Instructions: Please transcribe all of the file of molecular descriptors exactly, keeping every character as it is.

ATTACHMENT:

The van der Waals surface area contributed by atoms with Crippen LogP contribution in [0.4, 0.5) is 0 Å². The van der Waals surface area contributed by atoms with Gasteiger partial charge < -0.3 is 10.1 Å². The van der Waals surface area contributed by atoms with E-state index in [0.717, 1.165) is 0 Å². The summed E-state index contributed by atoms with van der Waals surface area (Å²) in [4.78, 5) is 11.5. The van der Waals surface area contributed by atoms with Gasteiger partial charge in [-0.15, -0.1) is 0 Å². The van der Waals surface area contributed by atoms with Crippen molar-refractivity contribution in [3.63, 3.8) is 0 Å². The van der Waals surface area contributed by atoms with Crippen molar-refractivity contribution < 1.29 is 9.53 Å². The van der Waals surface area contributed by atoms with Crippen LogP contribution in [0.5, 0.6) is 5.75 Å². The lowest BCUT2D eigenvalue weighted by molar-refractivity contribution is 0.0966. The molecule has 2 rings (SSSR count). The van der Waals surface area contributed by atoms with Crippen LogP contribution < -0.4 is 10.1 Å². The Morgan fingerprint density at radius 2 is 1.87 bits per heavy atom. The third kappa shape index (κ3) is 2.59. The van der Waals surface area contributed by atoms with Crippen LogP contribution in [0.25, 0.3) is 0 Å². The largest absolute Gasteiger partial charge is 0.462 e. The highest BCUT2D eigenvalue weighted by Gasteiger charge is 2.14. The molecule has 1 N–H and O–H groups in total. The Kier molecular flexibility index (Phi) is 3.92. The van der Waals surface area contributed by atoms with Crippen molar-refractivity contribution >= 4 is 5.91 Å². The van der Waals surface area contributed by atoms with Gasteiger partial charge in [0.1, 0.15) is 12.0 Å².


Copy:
The van der Waals surface area contributed by atoms with Crippen LogP contribution in [0.4, 0.5) is 0 Å². The van der Waals surface area contributed by atoms with Gasteiger partial charge < -0.3 is 10.1 Å². The van der Waals surface area contributed by atoms with E-state index in [0.717, 1.165) is 0 Å². The summed E-state index contributed by atoms with van der Waals surface area (Å²) in [4.78, 5) is 11.5. The van der Waals surface area contributed by atoms with Gasteiger partial charge in [-0.15, -0.1) is 0 Å². The van der Waals surface area contributed by atoms with Crippen molar-refractivity contribution in [3.63, 3.8) is 0 Å². The van der Waals surface area contributed by atoms with Crippen molar-refractivity contribution < 1.29 is 9.53 Å². The van der Waals surface area contributed by atoms with Crippen LogP contribution in [0.5, 0.6) is 5.75 Å². The lowest BCUT2D eigenvalue weighted by molar-refractivity contribution is 0.0966. The molecule has 2 rings (SSSR count). The van der Waals surface area contributed by atoms with Crippen LogP contribution < -0.4 is 10.1 Å². The Morgan fingerprint density at radius 2 is 1.87 bits per heavy atom. The third kappa shape index (κ3) is 2.59. The van der Waals surface area contributed by atoms with Crippen LogP contribution in [0.25, 0.3) is 0 Å². The largest absolute Gasteiger partial charge is 0.462 e. The highest BCUT2D eigenvalue weighted by Gasteiger charge is 2.14. The molecule has 1 N–H and O–H groups in total. The Kier molecular flexibility index (Phi) is 3.92. The van der Waals surface area contributed by atoms with Crippen molar-refractivity contribution >= 4 is 5.91 Å². The van der Waals surface area contributed by atoms with Gasteiger partial charge in [0.1, 0.15) is 12.0 Å².